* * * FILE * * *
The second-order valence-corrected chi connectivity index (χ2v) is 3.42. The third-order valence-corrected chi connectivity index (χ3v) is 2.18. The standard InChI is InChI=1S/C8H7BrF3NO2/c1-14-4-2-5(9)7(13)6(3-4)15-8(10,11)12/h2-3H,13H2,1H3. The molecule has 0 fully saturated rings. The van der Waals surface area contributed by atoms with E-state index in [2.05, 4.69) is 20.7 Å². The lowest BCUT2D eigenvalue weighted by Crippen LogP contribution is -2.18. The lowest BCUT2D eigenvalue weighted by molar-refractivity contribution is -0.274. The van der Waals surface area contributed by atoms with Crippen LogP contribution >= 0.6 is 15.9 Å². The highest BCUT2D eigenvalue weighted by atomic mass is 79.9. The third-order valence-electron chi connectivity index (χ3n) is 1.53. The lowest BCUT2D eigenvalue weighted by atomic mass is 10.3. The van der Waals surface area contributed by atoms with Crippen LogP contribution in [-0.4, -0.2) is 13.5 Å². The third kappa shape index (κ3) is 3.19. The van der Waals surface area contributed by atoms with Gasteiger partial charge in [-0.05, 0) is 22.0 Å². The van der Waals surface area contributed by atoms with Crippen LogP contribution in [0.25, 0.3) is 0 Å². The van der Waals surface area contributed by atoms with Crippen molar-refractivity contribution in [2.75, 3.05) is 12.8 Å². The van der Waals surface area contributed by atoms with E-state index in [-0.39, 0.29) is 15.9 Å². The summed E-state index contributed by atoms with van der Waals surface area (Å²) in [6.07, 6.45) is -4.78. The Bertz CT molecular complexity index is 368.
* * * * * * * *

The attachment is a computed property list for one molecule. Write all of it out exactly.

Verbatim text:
The second-order valence-corrected chi connectivity index (χ2v) is 3.42. The third-order valence-corrected chi connectivity index (χ3v) is 2.18. The standard InChI is InChI=1S/C8H7BrF3NO2/c1-14-4-2-5(9)7(13)6(3-4)15-8(10,11)12/h2-3H,13H2,1H3. The molecule has 0 fully saturated rings. The van der Waals surface area contributed by atoms with E-state index in [2.05, 4.69) is 20.7 Å². The lowest BCUT2D eigenvalue weighted by Crippen LogP contribution is -2.18. The lowest BCUT2D eigenvalue weighted by molar-refractivity contribution is -0.274. The van der Waals surface area contributed by atoms with Crippen LogP contribution >= 0.6 is 15.9 Å². The highest BCUT2D eigenvalue weighted by atomic mass is 79.9. The third-order valence-electron chi connectivity index (χ3n) is 1.53. The lowest BCUT2D eigenvalue weighted by atomic mass is 10.3. The van der Waals surface area contributed by atoms with Crippen LogP contribution in [-0.4, -0.2) is 13.5 Å². The third kappa shape index (κ3) is 3.19. The van der Waals surface area contributed by atoms with Gasteiger partial charge in [-0.05, 0) is 22.0 Å². The van der Waals surface area contributed by atoms with Crippen LogP contribution in [0.25, 0.3) is 0 Å². The van der Waals surface area contributed by atoms with Crippen molar-refractivity contribution in [2.75, 3.05) is 12.8 Å². The van der Waals surface area contributed by atoms with E-state index in [-0.39, 0.29) is 15.9 Å². The summed E-state index contributed by atoms with van der Waals surface area (Å²) in [6.07, 6.45) is -4.78. The Bertz CT molecular complexity index is 368.